Bring on the Brimstone!

Yesterday I spotted my first butterfly of the year! A delicately fluttering male Brimstone, whose yellow wings shone in the sun. It is commonly believed that the word “butterfly” is derived from “butter-coloured fly” which is attributed to the yellow of the male Brimstone. The female’s wings are a much paler whitish-green.

These butterflies are masters of disguise; at rest they appear to cease being a butterfly and become a leaf. The wings are perfectly shaped to resemble a leaf, and the colouration is not bad either! Perfect for hiding from predators whilst roosting or hibernating in vegetation.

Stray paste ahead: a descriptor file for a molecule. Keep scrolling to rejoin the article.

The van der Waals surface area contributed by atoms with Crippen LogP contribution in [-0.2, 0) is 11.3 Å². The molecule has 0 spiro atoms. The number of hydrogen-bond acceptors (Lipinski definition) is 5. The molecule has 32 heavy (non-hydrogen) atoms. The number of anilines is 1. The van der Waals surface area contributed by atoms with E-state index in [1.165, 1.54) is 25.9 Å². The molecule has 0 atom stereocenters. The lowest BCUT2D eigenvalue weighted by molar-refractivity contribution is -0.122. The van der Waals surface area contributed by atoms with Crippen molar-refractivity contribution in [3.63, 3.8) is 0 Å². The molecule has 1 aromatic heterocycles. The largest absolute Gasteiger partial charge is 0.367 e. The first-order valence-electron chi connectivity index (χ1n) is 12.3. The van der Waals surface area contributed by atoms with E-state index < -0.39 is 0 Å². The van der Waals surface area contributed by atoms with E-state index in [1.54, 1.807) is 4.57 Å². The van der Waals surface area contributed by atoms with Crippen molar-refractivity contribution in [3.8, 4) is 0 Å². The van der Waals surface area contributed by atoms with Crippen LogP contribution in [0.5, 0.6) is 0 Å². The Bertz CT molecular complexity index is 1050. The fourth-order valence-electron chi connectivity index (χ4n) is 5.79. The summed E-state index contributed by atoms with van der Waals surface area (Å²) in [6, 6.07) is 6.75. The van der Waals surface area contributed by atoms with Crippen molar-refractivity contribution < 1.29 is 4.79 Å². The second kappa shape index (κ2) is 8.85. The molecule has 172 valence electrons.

Brimstones hibernate as adults, unlike most other butterfly species which hibernate in larvae or pupae form. Males are the first to be seen in the spring and can be observed feeding and patrolling looking for a mate. When a male finds a female, both fly high into the air, often out of sight, before tumbling back down into a bush where they then mate. Keep you eyes open for this spectacle as spring unfolds!


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